Dir. Woody Allen. USA. 2016. 96mins
Visiting a romanticised past has sometimes served Woody Allen well (The Purple Rose of Cairo, Midnight in Paris), sometimes rather badly (the recent Magic in the Moonlight). But the glitter of the 1930s American beau monde rubs off handsomely in Café Society, a bittersweet comedy of manners that sees Allen pushing the boat out stylistically and in narrative ambition, even as he treads familiar ground. Sumptuous visual execution plus a top-rate ensemble cast should place this in the high altitudes of Allen’s recent commercial successes, especially in France, where it opens simultaneously with its launch of the Cannes official selection.
In some ways, there’s little here that is truly surprising, although what could have been deeply mechanical in the development of Bobby’s path actually works out with a ring of classical ironic logic
Essentially a tale of individuals losing their illusions as they find their way to worldly success, Café Society opens at an L.A. poolside party at the house of powerful, name-dropping Hollywood agent Phil Stern (Steve Carell). Allen’s own voice-over narrates a constant zigzag between L.A. and New York, where we meet the Dorfmans, the working-class Jewish family of Phil’s sister Rose (Jeannie Berlin).
Rose’s son Bobby (Jesse Eisenberg) soon arrives in L.A. looking for new avenues and, after a false start, is given a mailroom job by his uncle Phil, who also introduces him to his secretary Vonnie (Kristen Stewart). She’s a down-to-earth soul, unimpressed by Hollywood pretensions, and Bobby falls instantly for her. But an irony that might strike some as just too darn neat stands in the way of their happiness, and Bobby flies back home. There he reinvents himself as the front-of-house charmer at the chic Manhattan nightclub run by his brother Ben (Corey Stoll), a gangster who’s built his empire on sudden death (“If you ask nicely, people will listen,” he says, dumping a business associate into a cement pit).
In some ways, there’s little here that is truly surprising, although what could have been deeply mechanical in the development of Bobby’s path actually works out with a ring of classical ironic logic. In recent years, Allen has often seemed stifled by the vignette-style concision of his anecdotes (as in last year’s philosophical trifle Irrational Man). Here he opts for a more expansive narrative scale, spinning his story out over a year and zig-zagging between different sets of characters and sub-plots that build up teasingly.
Another ace is the film’s visual grace. Where some of Allen’s more sumptuous recent films like Vicky Cristina Barcelona have erred on the side of picture-postcard kitsch, here he works for the first time with star DoP Vittorio Storaro to enlivening effect. Together with Santo Loquasto’s richly realized production design, Storaro provides a range of colour schemes for different settings; from the expected 30s sepia for the Bronx, to the vibrant aquatic blues of the opening pool scene. What’s different for an Allen movie is the mobility of the camerawork, which opens up space and gives a sense of the way that enclosed worlds of superficial glamour can both dazzle and oppress their inhabitants.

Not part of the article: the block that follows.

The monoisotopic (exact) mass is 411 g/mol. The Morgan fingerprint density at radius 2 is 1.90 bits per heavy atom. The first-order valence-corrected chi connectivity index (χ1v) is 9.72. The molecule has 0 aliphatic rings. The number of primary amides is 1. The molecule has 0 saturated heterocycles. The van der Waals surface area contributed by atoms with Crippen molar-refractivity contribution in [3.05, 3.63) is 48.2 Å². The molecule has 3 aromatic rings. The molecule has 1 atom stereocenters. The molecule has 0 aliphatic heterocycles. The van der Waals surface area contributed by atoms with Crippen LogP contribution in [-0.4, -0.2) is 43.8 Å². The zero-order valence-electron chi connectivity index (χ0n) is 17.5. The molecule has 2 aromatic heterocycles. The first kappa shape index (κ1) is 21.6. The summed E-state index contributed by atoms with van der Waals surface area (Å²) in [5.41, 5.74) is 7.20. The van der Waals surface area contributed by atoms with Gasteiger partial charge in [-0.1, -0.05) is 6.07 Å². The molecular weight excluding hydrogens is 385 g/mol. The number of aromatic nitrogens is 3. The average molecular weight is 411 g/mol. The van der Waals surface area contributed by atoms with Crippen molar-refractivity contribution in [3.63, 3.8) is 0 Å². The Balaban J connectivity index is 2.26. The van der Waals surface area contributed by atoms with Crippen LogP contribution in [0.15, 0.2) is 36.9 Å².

There is, however, a certain amount of Allen-by-rote here, and some lapses of tone: a meeting between Bobby and a gauche novice prostitute feels awkward and misplaced, not least because Eisenberg’s acting seems somewhat stagy (he gets more into his stride later). There are also flashes of familiar philosophical kvetching, graced with a drizzle of sharp one-liners (“Live every day as if it’s your last, and some day you’ll be right”). But where the ethical agonizing was massively over-literal in Irrational Man, here it’s effectively internalized in the drama itself.
Allenites will notice an unusual note of self-homage in a Manhattan-referencing shot of the Brooklyn Bridge. Jewish themes are also very much to the fore, with an eye to a streak of anit-semitism in American life. “It’s true what they say,” Bobby’s new WASP squeeze (a silky Blake Lively) says to him –fondly, but even so – “you people are pushy.”
Acting-wise, this is one of Allen’s best ensembles for a while, the cast including Ken Stott and Sari Lennick as Bobby’s parents from the Bronx, and Carell on terrific form as a man of power wrestling with his emotional vulnerabilities.
At moments, Eisenberg is simply too full-on nervy but overall, he’s highly affecting as a would-be idealist only too open to the corruptions of success.
And although Kristen Stewart doesn’t seem entirely of the film’s period – at the start, she seems like a 50s boho free spirit before her time – nevertheless, she continues to mature as a very subtle performer, unfolding layer after layer of secrets and changes.
Production companies: Gravier Productions, Perdido Productions
International sales: Filmnation Entertainment email@example.com
Producers: Letty Aronson, Stephen Tenenbaum, Edward Walson
Screenplay: Woody Allen
Cinematography: Vittorio Storaro
Editor: Alisa Lepselter
Production design: Santo Loquasto
Main cast: Jeannie Berlin, Steve Carell, Jesse Eisenberg, Blake Lively, Parker Posey, Kristen Stewart